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Review of 2013: Press

20 December 2013

THIS has been a year of two new leaders making all the right enemies and doing astonishingly well from it.

Since this is an Anglican paper, let's start with the Archbishop of Canterbury, and note how he has largely shrugged off the burdens of his predecessor, at least in the public eye.

The first big stories about him this year were all - you'll never believe this - gay marriage. Before his enthronement there were the scare stories about GAFCON: The Sunday Telegraph announced that, "In the first major test of his leadership of the worldwide Anglican Communion, the Most Revd Justin Welby will be warned that [he] risks alienating millions of traditionalist Anglicans in Africa and Asia.

"Nine of the Communion's 38 most senior leaders, or primates, have said bishops in the Church of England were 'wrong' to approve new rules allowing gay men to become bishops at a time when the Anglican Church faces 'major challenges of disunity'."

Then there was the embarrassing fiasco of the gay marriage bill. But after that things went wonderfully well. The Archbishop's attack on Wonga showed a way to stand up for the poor without looking lefty. Even The Sun praised that.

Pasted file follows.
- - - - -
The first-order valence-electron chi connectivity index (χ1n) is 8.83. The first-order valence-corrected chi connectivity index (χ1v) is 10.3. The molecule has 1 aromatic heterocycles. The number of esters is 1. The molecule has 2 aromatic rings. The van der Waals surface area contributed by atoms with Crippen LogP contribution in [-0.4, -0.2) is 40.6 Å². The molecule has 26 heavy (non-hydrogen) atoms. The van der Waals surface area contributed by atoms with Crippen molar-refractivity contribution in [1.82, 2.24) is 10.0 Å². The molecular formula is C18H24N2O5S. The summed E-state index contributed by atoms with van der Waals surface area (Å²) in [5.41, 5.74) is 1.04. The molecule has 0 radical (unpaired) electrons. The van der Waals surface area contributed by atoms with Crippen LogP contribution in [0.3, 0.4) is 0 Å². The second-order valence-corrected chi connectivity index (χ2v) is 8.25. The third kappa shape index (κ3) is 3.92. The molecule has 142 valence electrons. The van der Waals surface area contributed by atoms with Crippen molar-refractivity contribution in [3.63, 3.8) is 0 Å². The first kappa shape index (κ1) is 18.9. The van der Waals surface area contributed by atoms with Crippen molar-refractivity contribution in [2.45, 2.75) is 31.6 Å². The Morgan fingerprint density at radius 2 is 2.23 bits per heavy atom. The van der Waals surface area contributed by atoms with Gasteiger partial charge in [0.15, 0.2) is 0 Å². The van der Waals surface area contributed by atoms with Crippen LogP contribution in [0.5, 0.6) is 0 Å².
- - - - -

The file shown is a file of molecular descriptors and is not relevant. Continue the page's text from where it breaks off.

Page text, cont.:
He showed later that he had learned the lessons of the gay-marriage vote and the polls that followed it; the women bishops vote was a personal triumph. The sense remains that he is a man of action, who can learn from mistakes. That is a new sort of leader after the last 20 years.


IT IS also the kind of man who was chosen as Pope. For a man who prefers to act without ostentation, the new Pope's grasp of the big public gesture is astonishing.

He started very badly, with the resuscitation of some slanders about his part in the Argentine "dirty war", but since the moment of his trip to Brazil he has been on an astonishing roll.

By simply talking to the press for an hour and 20 minutes on the plane back, almost as if they were human beings, he turned around the image of the Church. He did not want it to be legalistic, to persecute gay people ("Who am I to judge?" he asked, and no one seems to have replied: "the Pope"), or to bang on about sexual immorality.

With his astonishing Apostolic Exhortation, he made it clear that he wanted his Church to stand alongside the poor, oppose inequality, and fight "the tyranny of money".

Then there were the pictures: his embrace of a man whose face had been disfigured by disease, and his posing in a "selfie" for a pilgrim with a cameraphone. There was his phoning up of a priest to urge the baptism of the child of an unmarried mother. These were gestures with global reach.

By the end of the year, American right-wingers were denouncing him as "Marxist", and heavyweight Guardian columnists were explaining that even atheists should praise this Pope.

It can't last, but I think both men have already changed the way their offices are seen.

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